"NASA/Johnson Space Center (JSC) has a requirement for an Open Innovation Service Provider with an extensive external network that can be used to introduce collaboration opportunities to the public. Specifically, NASA JSC is looking for an offeror that supports a network of experts that can facilitate solutions to a vast array of issues and challenges facing the future of human health and performance in spaceflight. Challenges are of varied type and difficulty and could include technological, biological, or human modeling needs. The potential offeror will provide NASA JSC with the methodology and infrastructure to facilitate Open Innovation within the organization and for solutions to outsourced challenges or problems."
Keith's 20 Aug note: (Sigh) Typical NASAese. The JSC folks use a phrase "Open Innovation" - complete with uppercase letters as if it is the proper name of some sort of formal process or thing (like TQM, ISO 9000, etc.) - yet they never define what it is as they ask people to submit responses as to how they'd help JSC as an "Open Innovation Service Provider" and to do so "within the organization". Does "open" refer to "open" thinking within NASA - or does it refer to things being "open" to the public? And what constitutes "innovation"? Doing things differently (or better) than NASA currently does things? Doing things different (and better) than is done outside of NASA? And when all of that is cleared up, how much money is available to do this? Some times it costs more to be innovative.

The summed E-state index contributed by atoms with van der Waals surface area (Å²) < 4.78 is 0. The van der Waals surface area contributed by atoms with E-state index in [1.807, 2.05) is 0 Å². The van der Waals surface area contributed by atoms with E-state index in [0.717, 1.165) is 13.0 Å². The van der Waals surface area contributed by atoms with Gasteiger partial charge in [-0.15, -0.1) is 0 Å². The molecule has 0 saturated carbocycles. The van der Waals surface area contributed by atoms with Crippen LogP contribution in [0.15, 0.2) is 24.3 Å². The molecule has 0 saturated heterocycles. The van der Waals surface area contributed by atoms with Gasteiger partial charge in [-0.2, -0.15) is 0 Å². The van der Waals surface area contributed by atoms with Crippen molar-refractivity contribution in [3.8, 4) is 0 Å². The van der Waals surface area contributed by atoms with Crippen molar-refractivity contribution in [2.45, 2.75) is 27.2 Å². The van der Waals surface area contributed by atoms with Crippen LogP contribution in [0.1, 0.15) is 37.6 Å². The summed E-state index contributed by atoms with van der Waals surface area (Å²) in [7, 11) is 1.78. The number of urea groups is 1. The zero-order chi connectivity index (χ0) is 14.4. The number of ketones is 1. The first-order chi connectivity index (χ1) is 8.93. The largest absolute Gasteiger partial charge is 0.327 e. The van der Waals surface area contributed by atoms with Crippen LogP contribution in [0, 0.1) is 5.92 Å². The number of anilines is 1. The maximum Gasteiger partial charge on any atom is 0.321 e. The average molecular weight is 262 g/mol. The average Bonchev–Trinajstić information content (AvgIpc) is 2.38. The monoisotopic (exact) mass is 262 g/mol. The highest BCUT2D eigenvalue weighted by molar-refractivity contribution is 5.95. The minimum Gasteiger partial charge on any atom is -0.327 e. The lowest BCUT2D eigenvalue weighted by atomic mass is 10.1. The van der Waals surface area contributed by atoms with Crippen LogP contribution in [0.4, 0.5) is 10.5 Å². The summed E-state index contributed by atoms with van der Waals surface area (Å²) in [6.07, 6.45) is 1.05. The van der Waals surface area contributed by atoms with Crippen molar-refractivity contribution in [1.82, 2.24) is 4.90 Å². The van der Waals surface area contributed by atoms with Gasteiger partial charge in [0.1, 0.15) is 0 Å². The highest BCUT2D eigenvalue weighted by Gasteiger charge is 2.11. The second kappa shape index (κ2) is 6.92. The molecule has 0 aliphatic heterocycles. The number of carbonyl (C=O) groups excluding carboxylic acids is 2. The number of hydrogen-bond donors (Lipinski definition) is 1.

Keith's update: JSC has made two contract awards: one to Innocentive, Inc. and the other to Yet2.com. Looking at their websites they do not seem to have any experience with NASA as a client. That is not necessarily a bad thing. As to whether JSC has something in specific in mind or is on an intellectual fishing expedition only time will tell. Again, as to what "open" means well, that is still unclear. Stay tuned.